I recently re-read a book by the Heath brothers, Dan and Chip. If you haven’t read anything by them, you should. It’s high quality, easy reading.
In their book Switch, they talk about how to make changes. I’ve been rethinking one of the key ideas from that book, what they call Bright Spots.
The basic idea is this: When people are interested in making changes to their organization or to a certain process or to their life, they tend to focus on what is not working. Everyone’s natural inclination is to look at the problem areas and try to change those.
Instead, the Heath brothers argue, focus on bright spots. Find out where things are working well, and then seek to understand why they are working well.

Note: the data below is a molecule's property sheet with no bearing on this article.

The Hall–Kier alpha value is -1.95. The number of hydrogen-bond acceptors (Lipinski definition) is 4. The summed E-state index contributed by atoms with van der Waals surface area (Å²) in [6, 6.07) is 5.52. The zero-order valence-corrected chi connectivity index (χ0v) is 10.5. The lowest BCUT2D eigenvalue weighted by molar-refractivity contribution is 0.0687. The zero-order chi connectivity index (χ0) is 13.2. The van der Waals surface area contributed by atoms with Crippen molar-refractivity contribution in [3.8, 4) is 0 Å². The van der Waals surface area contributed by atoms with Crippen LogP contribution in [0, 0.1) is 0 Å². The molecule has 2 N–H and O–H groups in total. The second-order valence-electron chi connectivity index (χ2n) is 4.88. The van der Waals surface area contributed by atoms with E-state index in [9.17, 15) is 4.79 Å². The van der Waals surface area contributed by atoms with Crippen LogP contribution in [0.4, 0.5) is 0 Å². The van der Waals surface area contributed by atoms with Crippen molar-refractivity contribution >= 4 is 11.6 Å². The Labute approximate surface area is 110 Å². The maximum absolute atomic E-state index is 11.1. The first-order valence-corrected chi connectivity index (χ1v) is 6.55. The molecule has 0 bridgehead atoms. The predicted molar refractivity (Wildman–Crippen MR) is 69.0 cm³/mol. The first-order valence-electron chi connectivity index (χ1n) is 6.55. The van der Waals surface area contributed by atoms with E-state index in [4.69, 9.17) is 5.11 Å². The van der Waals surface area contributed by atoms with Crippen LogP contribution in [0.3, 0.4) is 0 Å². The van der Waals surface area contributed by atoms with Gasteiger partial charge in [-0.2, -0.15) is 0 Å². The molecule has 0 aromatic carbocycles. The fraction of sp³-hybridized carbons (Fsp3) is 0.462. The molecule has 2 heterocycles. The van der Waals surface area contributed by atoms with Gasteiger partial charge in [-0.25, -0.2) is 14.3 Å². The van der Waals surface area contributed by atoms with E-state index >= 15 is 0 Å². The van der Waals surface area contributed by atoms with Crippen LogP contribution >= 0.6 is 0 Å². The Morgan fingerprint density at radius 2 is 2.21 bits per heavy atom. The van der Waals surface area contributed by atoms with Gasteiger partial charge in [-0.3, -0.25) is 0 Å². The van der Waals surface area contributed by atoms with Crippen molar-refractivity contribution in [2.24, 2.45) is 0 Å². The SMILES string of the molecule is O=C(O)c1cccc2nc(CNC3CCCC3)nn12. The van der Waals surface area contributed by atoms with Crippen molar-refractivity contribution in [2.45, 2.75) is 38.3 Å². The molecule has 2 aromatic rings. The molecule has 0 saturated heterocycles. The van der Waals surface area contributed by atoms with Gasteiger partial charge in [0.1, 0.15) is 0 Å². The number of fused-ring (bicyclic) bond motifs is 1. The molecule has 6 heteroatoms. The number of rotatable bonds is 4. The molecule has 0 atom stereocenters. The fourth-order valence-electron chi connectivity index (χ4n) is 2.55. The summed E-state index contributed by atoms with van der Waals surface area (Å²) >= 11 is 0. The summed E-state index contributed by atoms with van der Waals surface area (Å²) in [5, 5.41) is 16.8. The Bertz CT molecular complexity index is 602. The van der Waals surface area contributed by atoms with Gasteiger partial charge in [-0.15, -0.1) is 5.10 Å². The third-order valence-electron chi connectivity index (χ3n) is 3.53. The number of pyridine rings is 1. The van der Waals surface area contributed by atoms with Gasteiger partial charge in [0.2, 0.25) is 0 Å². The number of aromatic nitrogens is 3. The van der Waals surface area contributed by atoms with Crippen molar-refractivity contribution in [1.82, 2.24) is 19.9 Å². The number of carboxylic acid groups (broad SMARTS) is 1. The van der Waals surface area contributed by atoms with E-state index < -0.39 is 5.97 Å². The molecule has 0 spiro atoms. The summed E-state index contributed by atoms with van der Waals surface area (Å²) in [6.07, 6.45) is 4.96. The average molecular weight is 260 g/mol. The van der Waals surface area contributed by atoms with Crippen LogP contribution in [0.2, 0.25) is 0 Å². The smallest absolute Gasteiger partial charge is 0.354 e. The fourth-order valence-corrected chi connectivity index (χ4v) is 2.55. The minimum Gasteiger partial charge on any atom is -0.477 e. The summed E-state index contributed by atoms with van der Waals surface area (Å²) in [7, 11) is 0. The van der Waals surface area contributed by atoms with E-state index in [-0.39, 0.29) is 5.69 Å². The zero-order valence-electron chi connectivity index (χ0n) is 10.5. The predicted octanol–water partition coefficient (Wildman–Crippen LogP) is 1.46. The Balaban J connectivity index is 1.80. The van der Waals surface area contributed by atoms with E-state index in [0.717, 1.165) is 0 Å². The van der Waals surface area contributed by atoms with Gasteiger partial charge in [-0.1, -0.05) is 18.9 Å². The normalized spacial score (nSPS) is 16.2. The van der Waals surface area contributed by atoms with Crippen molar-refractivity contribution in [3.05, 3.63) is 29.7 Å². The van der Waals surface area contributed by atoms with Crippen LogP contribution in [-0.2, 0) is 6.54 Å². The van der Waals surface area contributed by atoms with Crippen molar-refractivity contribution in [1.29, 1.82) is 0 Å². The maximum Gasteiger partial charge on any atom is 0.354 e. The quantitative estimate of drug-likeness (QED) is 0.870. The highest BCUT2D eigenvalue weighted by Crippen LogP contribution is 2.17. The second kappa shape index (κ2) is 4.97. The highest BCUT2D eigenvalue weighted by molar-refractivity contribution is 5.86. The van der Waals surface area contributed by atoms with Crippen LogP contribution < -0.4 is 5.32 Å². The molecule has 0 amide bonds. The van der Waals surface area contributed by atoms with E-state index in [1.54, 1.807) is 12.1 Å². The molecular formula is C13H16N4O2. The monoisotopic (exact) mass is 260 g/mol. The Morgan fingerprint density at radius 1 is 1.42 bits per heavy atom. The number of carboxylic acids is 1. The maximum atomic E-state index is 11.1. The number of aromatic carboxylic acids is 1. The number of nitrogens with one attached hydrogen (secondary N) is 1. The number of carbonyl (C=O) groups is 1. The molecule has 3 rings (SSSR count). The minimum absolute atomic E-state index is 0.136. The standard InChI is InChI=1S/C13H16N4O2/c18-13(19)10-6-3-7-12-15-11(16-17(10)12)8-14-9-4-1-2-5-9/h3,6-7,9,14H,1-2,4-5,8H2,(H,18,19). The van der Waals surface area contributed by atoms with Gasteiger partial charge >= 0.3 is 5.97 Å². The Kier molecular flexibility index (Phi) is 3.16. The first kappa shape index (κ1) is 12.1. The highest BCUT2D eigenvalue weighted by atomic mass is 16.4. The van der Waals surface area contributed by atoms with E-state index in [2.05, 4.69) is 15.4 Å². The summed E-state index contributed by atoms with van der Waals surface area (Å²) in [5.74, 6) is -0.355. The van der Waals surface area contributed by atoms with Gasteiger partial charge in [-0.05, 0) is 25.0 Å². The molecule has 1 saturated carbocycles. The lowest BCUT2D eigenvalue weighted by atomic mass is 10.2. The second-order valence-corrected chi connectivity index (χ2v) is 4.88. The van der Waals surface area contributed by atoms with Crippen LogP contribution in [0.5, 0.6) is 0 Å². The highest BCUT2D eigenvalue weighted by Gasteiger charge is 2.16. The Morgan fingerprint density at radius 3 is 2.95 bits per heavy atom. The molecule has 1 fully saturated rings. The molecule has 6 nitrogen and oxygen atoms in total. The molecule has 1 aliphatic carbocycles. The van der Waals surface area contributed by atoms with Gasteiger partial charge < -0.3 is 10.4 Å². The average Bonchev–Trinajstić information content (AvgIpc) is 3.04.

Andy Stanley argues something similar. He says that if something you are doing is successful, you need to take time to evaluate it so you understand why. If we don’t understand why we have momentum, he says, we’ll quickly lose it.
For many of us, this is a paradigm shift. It is easy to see problems and rush to address them. It takes more discipline (and better leadership) to be able to look at bright spots and find ways to replicate them.
Where are your bright spots?
What is something you are doing well? Why is it working?
How can you multiply the success you have into other areas that are less successful?